"I am devastated to hear of Greg's passing. He was a supremely talented broadcaster admired by the wider broadcasting community," she said.
"Knowing him was an honour and a privilege. I remember him as a kind and caring man and a pleasure to work with."
Minister of Broadcasting Clare Curran extended her condolences to the family and friends of Boyed.
John Bowden from Achilles New Zealand, where Boyed had been an ambassador guiding disabled athletes for the past three years, said news of Boyd's death was devastating.
"We've had lots of tears and sobbing actually. It's just unbelievable."
Bowden, who also coached Boyed as a marathon runner, was expecting to sit down with Boyed after his return from Europe to work out a running strategy.
"I don't know how I'm going to get over it. That's what hard for us who stay behind... why?"
He described Boyed as being able to easily relate to people with disabilities.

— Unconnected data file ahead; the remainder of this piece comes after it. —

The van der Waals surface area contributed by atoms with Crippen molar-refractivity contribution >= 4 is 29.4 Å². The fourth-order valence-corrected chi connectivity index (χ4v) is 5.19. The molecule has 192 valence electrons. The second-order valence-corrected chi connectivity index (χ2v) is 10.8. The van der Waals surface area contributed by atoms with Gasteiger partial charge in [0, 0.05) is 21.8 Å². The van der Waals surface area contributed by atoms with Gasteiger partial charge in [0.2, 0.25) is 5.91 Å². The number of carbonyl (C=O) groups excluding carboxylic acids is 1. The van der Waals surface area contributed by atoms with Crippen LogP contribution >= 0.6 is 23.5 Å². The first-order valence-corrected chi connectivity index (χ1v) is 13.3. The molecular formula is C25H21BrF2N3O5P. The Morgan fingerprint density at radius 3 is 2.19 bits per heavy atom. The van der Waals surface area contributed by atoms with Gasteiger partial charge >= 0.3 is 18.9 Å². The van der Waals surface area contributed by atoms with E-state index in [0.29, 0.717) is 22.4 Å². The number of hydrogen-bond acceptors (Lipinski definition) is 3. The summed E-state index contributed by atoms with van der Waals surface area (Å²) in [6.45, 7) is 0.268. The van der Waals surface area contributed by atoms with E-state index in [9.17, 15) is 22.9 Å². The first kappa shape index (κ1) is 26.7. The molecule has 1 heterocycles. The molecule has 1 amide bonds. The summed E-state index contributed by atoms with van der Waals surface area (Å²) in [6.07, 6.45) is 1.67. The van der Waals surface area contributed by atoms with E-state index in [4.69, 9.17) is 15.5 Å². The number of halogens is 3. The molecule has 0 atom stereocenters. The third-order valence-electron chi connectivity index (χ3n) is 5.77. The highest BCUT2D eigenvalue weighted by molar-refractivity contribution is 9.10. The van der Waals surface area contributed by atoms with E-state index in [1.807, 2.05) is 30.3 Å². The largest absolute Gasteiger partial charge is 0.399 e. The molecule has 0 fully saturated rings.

At the Rotorua marathon in May he guided a wheelchair bound athlete on the 10km run. At the start she made it clear she could do the event on her own, Bowden said.
But when the pair came to a steep 800m hill and the athlete asked Boyed for help he told her: "But you said you didn't need any help".
It took an extra hour but the woman completed the course under her own steam.
"That's how Greg was and that's how we work. We've lost a great man in terms of being passionate about athletes with disabilities. He could relate to any person with a disability which was unique about him."
He summed Boyed up as "kind and passionate" and said he was also a very loving family man who had drafted in his older daughter to guide at Archilles New Zealand.
Other have also expressed their saddness at hearding the news.
Boyed was known for his work on some of television's most recognisable shows - including One News, Fair Go, Q+A, Close Up, Target and Seven Sharp.
WHERE TO GET HELP: